by Sharon Begley, Stat
Minuscule blobs of human brain tissue have come a long way in the four years since scientists in Vienna discovered how to create them from stem cells.
The most advanced of these human brain organoids — no bigger than a lentil and, until now, existing only in test tubes — pulse with the kind of electrical activity that animates actual brains. They give birth to new neurons, much like full-blown brains. And they develop the six layers of the human cortex, the region responsible for thought, speech, judgment, and other advanced cognitive functions.
These micro quasi-brains are revolutionizing research on human brain development and diseases from Alzheimer’s to Zika, but the headlong rush to grow the most realistic, most highly developed brain organoids has thrown researchers into uncharted ethical waters. Like virtually all experts in the field, neuroscientist Hongjun Song of the University of Pennsylvania doesn’t “believe an organoid in a dish can think,” he said, “but it’s an issue we need to discuss.”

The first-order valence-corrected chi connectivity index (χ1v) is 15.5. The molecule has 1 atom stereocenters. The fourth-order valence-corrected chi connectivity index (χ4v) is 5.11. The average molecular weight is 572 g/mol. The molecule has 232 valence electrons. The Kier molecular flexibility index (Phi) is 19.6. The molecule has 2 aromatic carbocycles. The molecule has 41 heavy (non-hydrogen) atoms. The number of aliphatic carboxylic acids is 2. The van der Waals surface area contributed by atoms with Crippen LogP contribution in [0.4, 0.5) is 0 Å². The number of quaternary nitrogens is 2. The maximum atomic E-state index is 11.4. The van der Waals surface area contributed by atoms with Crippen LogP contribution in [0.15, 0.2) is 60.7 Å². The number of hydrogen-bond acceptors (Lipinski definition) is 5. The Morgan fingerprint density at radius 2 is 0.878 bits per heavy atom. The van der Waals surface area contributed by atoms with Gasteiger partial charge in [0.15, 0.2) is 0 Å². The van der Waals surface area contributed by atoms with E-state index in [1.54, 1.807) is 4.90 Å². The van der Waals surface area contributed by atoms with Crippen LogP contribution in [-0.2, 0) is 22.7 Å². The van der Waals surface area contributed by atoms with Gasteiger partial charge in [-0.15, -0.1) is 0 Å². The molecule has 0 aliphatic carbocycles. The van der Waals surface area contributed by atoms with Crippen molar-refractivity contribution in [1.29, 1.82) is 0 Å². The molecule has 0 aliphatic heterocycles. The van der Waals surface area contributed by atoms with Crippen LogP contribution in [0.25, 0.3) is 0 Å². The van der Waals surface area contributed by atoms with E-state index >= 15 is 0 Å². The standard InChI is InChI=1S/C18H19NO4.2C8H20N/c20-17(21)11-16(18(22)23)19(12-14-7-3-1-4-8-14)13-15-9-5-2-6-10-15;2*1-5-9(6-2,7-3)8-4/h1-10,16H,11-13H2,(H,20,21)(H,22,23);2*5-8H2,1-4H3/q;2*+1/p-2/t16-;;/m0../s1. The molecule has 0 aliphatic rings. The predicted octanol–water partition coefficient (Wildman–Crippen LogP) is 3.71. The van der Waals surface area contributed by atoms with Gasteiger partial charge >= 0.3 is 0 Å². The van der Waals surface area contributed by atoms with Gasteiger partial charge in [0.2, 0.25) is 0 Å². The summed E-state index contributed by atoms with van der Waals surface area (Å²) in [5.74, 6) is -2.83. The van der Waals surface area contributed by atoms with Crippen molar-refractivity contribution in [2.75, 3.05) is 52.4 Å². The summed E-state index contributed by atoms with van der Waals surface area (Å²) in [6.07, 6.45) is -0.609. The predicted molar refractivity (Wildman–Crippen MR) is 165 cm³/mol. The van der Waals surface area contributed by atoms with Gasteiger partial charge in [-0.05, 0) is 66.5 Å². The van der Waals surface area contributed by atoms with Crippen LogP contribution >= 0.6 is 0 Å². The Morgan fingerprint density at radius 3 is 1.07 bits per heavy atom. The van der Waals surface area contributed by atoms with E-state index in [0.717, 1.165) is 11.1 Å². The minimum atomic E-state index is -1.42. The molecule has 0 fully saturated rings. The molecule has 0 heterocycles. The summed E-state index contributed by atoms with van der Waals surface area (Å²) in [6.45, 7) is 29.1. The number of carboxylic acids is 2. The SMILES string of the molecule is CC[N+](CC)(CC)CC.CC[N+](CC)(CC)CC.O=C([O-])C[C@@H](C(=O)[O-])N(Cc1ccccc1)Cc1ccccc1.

Those discussions will become more urgent after this weekend. At a neuroscience meeting, two teams of researchers will report implanting human brain organoids into the brains of lab rats and mice, raising the prospect that the organized, functional human tissue could develop further within a rodent. Separately, another lab has confirmed to STAT that it has connected human brain organoids to blood vessels, the first step toward giving them a blood supply.
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